Confirmation that Dividend Waivers should be treated with Caution

The recent First-Tier Tribunal (FTT) case of Donovan & McLaren v HMRC has confirmed that regular dividend waivers constitute a settlement for Income Tax purposes.

HMRC’s CASE

It was argued by HMRC that the effect of the dividend waivers and the intention of them was to allow higher dividends to be paid to the two directors’ wives than their respective shareholdings entitled and lower dividends to be received by the two directors.

HMRC stated that according to ITTOIA 2005 s.620 the directors’ dividend waivers and the consequent payment of dividends to their wives constituted an arrangement that can be defined as a ‘settlement’ whereby the directors were the settlors. HMRC inferred that the directors waived entitlement to dividends as part of a plan that dividend income otherwise due to the directors would be paid to their wives, therefore constituting an ‘arrangement’ under the settlements legislation. It was argued that this scheme was used for tax avoidance purposes so that the directors and their wives could reduce this aggregate liability income tax by using the wives’ unused basic rate band of tax.

HMRC rejected the alleged commercial rationale for executing the dividend waiver which was to maintain reserves and cash balances in order to accumulate sufficient of each to fund the purchase of the company’s own freehold property. They contended that this could have been more easily achieved by voting a lower rate of dividend.

The settlements legislation also requires an element of bounty to be part of the arrangement. Consequently, HMRC argued that the directors’ arrangement was not one that was entered into at arm’s length and the arrangement therefore contained an element of bounty.

APPELLANTS’ CASE

The two directors failed to provide any evidence to defend their position other than inferences from previous correspondence submitted by them and their accountant. Furthermore it had been admitted by the appellants and their agent in a letter to HMRC that ‘dividend waivers are by their very nature not on arm’s length or commercial’ which substantially weakened their appeal.

They had also argued that structuring the waivers as they did was tax efficient and made commercial sense.

FTT DECISION

The FTT found that the directors had waived their entitlement to dividends as part of a plan to ensure that the dividend income became payable to their wives so as to reduce their aggregate liability to Income Tax. The income which arises from the dividend waiver arrangement clearly arose during the lives of the director and the dividend income paid to their wives from their shares together with the dividend rights attached to them are benefits enjoyed by the directors’ wives. On the balance of probabilities the FTT accepted the submissions by HMRC; including the opinion that there was no commercial purpose for the waivers and that they did not have taken place at arm’s length.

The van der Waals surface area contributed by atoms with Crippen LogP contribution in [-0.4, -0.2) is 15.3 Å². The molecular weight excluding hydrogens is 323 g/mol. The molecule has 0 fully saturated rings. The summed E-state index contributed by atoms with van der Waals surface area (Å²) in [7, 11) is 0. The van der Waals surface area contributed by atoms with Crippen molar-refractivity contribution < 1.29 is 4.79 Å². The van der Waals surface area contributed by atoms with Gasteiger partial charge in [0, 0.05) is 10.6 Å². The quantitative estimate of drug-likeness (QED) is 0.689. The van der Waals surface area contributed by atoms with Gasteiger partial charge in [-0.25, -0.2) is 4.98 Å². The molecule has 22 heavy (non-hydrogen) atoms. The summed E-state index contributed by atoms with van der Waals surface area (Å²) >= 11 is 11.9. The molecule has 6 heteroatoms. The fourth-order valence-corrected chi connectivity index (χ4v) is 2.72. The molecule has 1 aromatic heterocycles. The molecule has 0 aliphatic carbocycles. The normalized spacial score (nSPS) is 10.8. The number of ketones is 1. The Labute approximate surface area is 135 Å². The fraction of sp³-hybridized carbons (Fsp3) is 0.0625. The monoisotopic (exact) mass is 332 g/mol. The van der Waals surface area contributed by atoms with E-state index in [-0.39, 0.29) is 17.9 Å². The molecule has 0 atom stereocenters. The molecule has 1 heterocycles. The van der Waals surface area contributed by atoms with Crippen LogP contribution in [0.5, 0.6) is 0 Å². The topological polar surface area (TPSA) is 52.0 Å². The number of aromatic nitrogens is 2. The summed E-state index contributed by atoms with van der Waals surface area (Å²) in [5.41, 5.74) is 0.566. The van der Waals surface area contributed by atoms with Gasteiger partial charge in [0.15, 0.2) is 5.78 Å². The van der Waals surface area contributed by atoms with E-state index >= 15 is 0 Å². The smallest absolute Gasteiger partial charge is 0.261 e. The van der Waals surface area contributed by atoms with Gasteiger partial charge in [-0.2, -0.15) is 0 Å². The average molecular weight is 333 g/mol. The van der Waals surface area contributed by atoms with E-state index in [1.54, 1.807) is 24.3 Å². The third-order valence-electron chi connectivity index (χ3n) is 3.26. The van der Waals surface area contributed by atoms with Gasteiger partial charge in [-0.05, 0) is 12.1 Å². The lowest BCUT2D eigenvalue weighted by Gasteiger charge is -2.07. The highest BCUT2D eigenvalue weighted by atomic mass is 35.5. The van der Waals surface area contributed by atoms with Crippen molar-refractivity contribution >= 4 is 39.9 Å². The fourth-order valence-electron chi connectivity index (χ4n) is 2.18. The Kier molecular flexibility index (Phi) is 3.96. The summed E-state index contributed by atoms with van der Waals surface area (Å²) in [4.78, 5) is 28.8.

The FTT also found that there was a lack of sufficient distributable reserves within the company were it not for the directors waiving the dividends.

Finally, they rejected the claim by the directors that the discovery assessments raised by HMRC were invalid. All appeals asserted by the two directors were dismissed.

CONCLUSION

This case serves as a reminder that companies need to be cautious when considering the use of dividend waivers. The definition of a ‘settlement’ is wide-ranging and to avoid being caught in an arrangement which may constitute a settlement arrangement it is best to seek professional advice.

There are options that remain effective for efficient tax planning through family companies that can be used without the need for dividend waivers. Seeking professional advice in advance is preferable to finding out the planning did not work in the Courts.

Employer-Financed Retirement Benefit Schemes (EFRBS) Settlement Opportunity

HMRC Offer EFRBS Settlement Opportunity

HMRC are giving employers the chance to settle open enquiries into the use of employer-financed retirement benefit schemes (EFRBS).

The settlement opportunity applies to contributions made by employers on or after 6 April 2006 and before 6 April 2011.

HMRC are of the belief that such arrangements do not work and therefore the settlements will avoid the need to take part in potentially costly litigation, thus benefiting both sides.

Firms will have until 31 December 2013 to enter into an agreement with HMRC.

Two Options Available

They will then be required to choose one of the following two options offered by HMRC:

i) No Corporation Tax deduction can be claimed on contributions to an EFRBS until the relevant benefits are paid out by the scheme, HMRC also expect PAYE and NICs will be due when they are paid out or

ii) A Corporation Tax deduction can be claimed when contributions are made to the EFRBS.  However, when those contributions are made they will be subject to PAYE and National Insurance contributions.

If an employer chooses to settle with HMRC by choosing one of these options they will have until 30 June 2014 to finalise the arrangement.

Interest & Penalties

Under option 1 interest will run from 9 months and 1 day from the end of the accounting period for which the additional amounts are due.

Under option 2 interest will run from 19 April following the end of the tax year in which allocations were made to the date the PAYE Income Tax and NIC is paid to HMRC.

HMRC have said that they will only seek penalties regarding any tax due in exceptional circumstances. However this is caveated by saying that every case will turn on its own facts.